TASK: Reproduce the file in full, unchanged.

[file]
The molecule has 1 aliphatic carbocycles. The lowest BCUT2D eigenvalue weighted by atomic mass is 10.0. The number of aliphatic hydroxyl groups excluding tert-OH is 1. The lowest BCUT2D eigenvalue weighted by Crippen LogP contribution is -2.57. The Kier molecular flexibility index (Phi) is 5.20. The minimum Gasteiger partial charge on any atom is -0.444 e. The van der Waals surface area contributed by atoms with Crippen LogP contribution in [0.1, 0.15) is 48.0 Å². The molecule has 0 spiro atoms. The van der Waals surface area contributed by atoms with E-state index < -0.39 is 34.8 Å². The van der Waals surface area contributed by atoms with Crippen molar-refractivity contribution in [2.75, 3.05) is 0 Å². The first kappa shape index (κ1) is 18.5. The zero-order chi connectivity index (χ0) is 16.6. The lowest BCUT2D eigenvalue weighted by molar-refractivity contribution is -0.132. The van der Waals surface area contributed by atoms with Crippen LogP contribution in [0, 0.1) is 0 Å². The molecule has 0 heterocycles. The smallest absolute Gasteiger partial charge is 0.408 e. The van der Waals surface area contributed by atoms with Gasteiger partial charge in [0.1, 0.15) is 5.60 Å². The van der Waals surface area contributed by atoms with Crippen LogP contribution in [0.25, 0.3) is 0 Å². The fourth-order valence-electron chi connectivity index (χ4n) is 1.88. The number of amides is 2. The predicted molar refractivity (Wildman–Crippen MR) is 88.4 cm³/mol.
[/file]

The molecule has 1 aliphatic carbocycles. The lowest BCUT2D eigenvalue weighted by atomic mass is 10.0. The number of aliphatic hydroxyl groups excluding tert-OH is 1. The lowest BCUT2D eigenvalue weighted by Crippen LogP contribution is -2.57. The Kier molecular flexibility index (Phi) is 5.20. The minimum Gasteiger partial charge on any atom is -0.444 e. The van der Waals surface area contributed by atoms with Crippen LogP contribution in [0.1, 0.15) is 48.0 Å². The molecule has 0 spiro atoms. The van der Waals surface area contributed by atoms with E-state index < -0.39 is 34.8 Å². The van der Waals surface area contributed by atoms with Crippen molar-refractivity contribution in [2.75, 3.05) is 0 Å². The first kappa shape index (κ1) is 18.5. The zero-order chi connectivity index (χ0) is 16.6. The lowest BCUT2D eigenvalue weighted by molar-refractivity contribution is -0.132. The van der Waals surface area contributed by atoms with Crippen LogP contribution in [0, 0.1) is 0 Å². The molecule has 0 heterocycles. The smallest absolute Gasteiger partial charge is 0.408 e. The van der Waals surface area contributed by atoms with Gasteiger partial charge in [0.1, 0.15) is 5.60 Å². The van der Waals surface area contributed by atoms with Crippen LogP contribution in [0.25, 0.3) is 0 Å². The fourth-order valence-electron chi connectivity index (χ4n) is 1.88. The number of amides is 2. The predicted molar refractivity (Wildman–Crippen MR) is 88.4 cm³/mol.